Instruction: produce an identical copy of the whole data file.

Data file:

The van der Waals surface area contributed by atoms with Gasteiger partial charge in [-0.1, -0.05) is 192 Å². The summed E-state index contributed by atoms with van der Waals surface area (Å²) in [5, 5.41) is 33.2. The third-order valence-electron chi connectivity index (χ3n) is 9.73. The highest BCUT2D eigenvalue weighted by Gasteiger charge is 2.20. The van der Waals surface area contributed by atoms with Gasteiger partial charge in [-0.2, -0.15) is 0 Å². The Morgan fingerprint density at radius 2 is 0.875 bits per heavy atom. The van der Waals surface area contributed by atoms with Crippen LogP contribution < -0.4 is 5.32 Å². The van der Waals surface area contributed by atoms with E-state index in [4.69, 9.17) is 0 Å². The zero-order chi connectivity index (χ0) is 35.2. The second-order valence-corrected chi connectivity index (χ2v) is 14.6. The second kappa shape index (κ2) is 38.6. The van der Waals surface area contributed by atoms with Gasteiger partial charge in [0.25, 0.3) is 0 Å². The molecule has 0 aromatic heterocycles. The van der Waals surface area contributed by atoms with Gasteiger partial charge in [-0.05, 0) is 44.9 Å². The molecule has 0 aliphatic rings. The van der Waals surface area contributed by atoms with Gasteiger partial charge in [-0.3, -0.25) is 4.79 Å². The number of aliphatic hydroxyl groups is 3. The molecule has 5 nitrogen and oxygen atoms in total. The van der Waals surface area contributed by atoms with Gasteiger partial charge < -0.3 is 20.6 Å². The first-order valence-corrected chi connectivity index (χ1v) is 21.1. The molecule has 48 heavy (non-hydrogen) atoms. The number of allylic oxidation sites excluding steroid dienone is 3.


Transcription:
The van der Waals surface area contributed by atoms with Gasteiger partial charge in [-0.1, -0.05) is 192 Å². The summed E-state index contributed by atoms with van der Waals surface area (Å²) in [5, 5.41) is 33.2. The third-order valence-electron chi connectivity index (χ3n) is 9.73. The highest BCUT2D eigenvalue weighted by Gasteiger charge is 2.20. The van der Waals surface area contributed by atoms with Gasteiger partial charge in [-0.2, -0.15) is 0 Å². The Morgan fingerprint density at radius 2 is 0.875 bits per heavy atom. The van der Waals surface area contributed by atoms with Crippen LogP contribution < -0.4 is 5.32 Å². The van der Waals surface area contributed by atoms with E-state index in [4.69, 9.17) is 0 Å². The zero-order chi connectivity index (χ0) is 35.2. The second-order valence-corrected chi connectivity index (χ2v) is 14.6. The second kappa shape index (κ2) is 38.6. The van der Waals surface area contributed by atoms with Gasteiger partial charge in [0.25, 0.3) is 0 Å². The molecule has 0 aromatic heterocycles. The van der Waals surface area contributed by atoms with Gasteiger partial charge in [-0.05, 0) is 44.9 Å². The molecule has 0 aliphatic rings. The van der Waals surface area contributed by atoms with Gasteiger partial charge in [-0.3, -0.25) is 4.79 Å². The number of aliphatic hydroxyl groups is 3. The molecule has 5 nitrogen and oxygen atoms in total. The van der Waals surface area contributed by atoms with Gasteiger partial charge < -0.3 is 20.6 Å². The first-order valence-corrected chi connectivity index (χ1v) is 21.1. The molecule has 48 heavy (non-hydrogen) atoms. The number of allylic oxidation sites excluding steroid dienone is 3.